Santa Monica's Two-Year, $1 Billion Budget Approved

Friday, 28 Jun 2013, 9:20:00 AM

Parimal M. Rohit

Santa Monica officially has a budget for the next two

years. Total price tag: $1,055,100,000.

Council members approved Tuesday night a Biennial Budget

allocating $525.7 million in spending for the 2013-14 fiscal year and another

$529.4 million the next year.

Despite the high price tag, City officials are cautious

of what possibly lurks when the next Biennial Budget comes in front of the

council in June 2015: budget cuts and an operating deficit.

Still, the current Biennial Budget maintains many of the

City’s services, albeit with each department given a smaller piece of the pie.

In all, City Hall nipped 3.7 percent in spending through

June 2014 and another five percent through June 2015 to ensure Santa Monica

remains cash flow positive through the end of the Biennial Budget.

The cuts had to be made to account for the loss of redevelopment

funding in 2012. However, City officials assured the council and Santa Monica

residents that services would not be slashed despite the trimmed budget.

With the council’s approval, the 2013-14 budget

officially kicks in July 1 and runs through June 30, 2014.

Budget planning might become dicey one year later, when

the 2015-17 Biennial Budget could be in the red, courtesy of pension payments

and retirement plans.

During budget deliberations earlier this week and during

a study session last month, City staff informed council members Santa Monica

may grappling dealing with operational deficits as early as June 2015, when the

General Fund is anticipated to be almost $6 million in the red.

Within four years, the deficit may top $18 million.

While a dark cloud appears to be hovering over future

Biennial Budgets, council members could only focus on the one they had in front

of them Tuesday evening and into Wednesday morning.

A few fees (library, pool, elections) were proposed to

drum up additional revenues. City Hall may also be seeking a new revenue stream

from the proposed addition of 350 parking meters and potential enactment of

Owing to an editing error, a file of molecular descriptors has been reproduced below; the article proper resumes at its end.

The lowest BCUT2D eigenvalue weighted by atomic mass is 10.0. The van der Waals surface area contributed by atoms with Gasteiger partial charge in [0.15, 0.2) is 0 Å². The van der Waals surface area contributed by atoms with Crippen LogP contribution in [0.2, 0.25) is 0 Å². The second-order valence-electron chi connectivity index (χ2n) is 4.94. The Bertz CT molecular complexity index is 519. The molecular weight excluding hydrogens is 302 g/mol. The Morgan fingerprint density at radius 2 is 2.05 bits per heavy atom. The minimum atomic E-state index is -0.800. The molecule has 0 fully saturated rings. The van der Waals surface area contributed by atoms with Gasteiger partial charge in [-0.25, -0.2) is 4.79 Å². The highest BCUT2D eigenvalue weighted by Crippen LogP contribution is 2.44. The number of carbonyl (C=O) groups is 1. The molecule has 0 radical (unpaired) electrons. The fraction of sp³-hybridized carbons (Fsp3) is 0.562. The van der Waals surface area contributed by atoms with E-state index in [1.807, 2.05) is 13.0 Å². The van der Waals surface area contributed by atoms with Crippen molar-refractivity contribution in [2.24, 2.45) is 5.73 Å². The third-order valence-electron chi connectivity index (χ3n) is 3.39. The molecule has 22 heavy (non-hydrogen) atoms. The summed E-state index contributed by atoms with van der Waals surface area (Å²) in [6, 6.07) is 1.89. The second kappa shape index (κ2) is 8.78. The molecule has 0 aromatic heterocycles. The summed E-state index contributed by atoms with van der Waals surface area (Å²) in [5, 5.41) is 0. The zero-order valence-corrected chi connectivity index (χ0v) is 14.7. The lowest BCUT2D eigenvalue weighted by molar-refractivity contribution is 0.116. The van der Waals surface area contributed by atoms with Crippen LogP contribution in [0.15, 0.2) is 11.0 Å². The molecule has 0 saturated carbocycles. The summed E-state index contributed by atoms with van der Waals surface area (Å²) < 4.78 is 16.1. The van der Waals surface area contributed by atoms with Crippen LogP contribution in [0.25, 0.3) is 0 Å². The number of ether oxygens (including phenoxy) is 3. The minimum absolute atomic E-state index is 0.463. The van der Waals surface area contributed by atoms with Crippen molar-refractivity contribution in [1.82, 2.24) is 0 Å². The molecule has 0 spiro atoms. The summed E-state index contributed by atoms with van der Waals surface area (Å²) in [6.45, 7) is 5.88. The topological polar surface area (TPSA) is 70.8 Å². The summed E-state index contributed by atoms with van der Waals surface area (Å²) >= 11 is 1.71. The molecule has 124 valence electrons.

preferential parking programs for non-residents and non-guests.

Two fees were approved separately as ordinances. Owners

of security alarm devices must now pay City a $27 burglary alarm registration

fee. Meanwhile, candidates seeking an elected seat on one of Santa Monica’s

four public panels will have to pay a $25 filing fee to have his or her name

placed on the ballot.

The highlight of the budget deliberations, however, was a

pair of discussions involving funding for the Pico Youth & Family Center

(PYFC) and the Cradle to Career initiative.

On the one hand, $225,000 was allocated to a third-party

group – Social Environment Entrepreneurs – to operate PYFC. However, PYFC

received more than $307,000 in the 2011-12 fiscal year.

Despite cutting more than $80,000 in funding for PYFC,

Council member Gleam Davis assured those who remained in Council Chambers at

the late hour there was no intent to shut the PYFC down.

With a smaller budget, PYFC’s operation shifts from being

a case management center to being a referral service.

City staff expressed concern in a report to Council

members that PYFC “did not submit an independent proposal for youth center

operations as part of the RFP process,” and those concerns “continue to be

documented and many remain.”

Potentially picking up some slack for PYFC in the youth

services department is Cradle to Career, a local service provider City staff

recommended to “offer mental health services, job readiness and employment

placement, education re-engagement, and in-the-field outreach and assertive

case management to vulnerable youth aged 16 to 24.”

Another key budgetary item: discretionary funds.

According to City staff, $740,611 is currently available in contingency and

discretionary funds.

All council members were present for the budget hearing,

which lasted until the wee hours of Wednesday morning.

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